• dwsmith

      G, as I remember saying a few years back, we are just going to have to agree to disagree. I try to help people get to love of writing and careers that will last for a very long time. You are more focused on today and making money now, right now. Fine. So you look at even something like the advice from the Voice coaches, who have lived in the arts and make a success out of it, with your filter of making money now, must be crass commercial everything.

      Sorry, just don’t agree. An artist who is who they are, finds what they love with their music or writing, are the ones who go forward to being superstars. The others play in bars doing cover songs and making a little money. Granted, they are doing music, but here I try to help writers chase their own dreams, their own art, their own voice. And I make no bones about it being a long journey and not an easy one. There is no shortcut to making a living with writing, no matter what you might want to make people believe.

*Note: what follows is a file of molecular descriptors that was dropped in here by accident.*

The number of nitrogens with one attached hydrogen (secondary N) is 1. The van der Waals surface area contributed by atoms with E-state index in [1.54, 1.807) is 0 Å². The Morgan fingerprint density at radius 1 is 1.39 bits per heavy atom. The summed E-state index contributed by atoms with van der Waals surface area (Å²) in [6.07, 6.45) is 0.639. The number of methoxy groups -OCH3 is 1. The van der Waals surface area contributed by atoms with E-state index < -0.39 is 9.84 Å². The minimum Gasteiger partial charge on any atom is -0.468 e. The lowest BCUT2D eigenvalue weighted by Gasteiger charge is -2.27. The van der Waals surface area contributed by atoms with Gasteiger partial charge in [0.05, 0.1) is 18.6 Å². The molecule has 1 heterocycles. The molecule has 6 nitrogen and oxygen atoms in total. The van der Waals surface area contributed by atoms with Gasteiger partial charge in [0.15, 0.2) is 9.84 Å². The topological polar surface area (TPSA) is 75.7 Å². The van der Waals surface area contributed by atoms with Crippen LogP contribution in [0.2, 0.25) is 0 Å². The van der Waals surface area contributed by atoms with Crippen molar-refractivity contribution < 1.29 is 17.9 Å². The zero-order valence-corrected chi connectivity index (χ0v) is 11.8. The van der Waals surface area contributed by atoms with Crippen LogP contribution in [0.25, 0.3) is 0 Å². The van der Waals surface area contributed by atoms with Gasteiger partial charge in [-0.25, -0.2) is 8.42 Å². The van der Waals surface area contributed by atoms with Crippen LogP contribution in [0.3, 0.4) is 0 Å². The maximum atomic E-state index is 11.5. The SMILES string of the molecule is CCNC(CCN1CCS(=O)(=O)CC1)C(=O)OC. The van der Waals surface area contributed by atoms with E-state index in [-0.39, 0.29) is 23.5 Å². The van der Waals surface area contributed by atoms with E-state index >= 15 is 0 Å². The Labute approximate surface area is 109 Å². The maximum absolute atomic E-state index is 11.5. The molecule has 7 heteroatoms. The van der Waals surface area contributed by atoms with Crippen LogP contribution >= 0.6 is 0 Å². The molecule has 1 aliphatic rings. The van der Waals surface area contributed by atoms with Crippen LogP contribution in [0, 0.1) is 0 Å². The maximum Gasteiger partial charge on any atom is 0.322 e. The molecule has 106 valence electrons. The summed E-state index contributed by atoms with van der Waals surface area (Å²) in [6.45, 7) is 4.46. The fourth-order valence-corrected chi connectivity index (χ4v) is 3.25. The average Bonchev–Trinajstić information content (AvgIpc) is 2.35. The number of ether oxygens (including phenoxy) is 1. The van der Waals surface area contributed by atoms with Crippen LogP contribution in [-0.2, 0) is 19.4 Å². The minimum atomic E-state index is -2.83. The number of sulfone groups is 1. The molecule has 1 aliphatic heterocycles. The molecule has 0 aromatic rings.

And let me define making a living. I made a living with my writing in 1989. I am making a living with my writing in 2016. And most years between. I have been a professional writer. I have made mistakes, the ones you advocate people do and the ones I shout for people not to do. They are mistakes and even a few of your posts have come close to admitting that.

      Writing is a business, sure. When the writing is done. But you take that business back before the writing and into the writing and into the art and that’s why you are asking for trouble. Keep the business after the writing, not in the decision process of what to write or how to write it. And that’s where we differ completely.

      • G

        Dean, We do disagree. But I learn from disagreement, from analyzing an opposing viewpoint and then having that back and forth over it…

        So although I am disagreeing with you, I am also learning from you.

        You’re correct, I have admitted that you make very valid points about the dangers of writing to market, especially when done to an extreme extent where the market is the only consideration.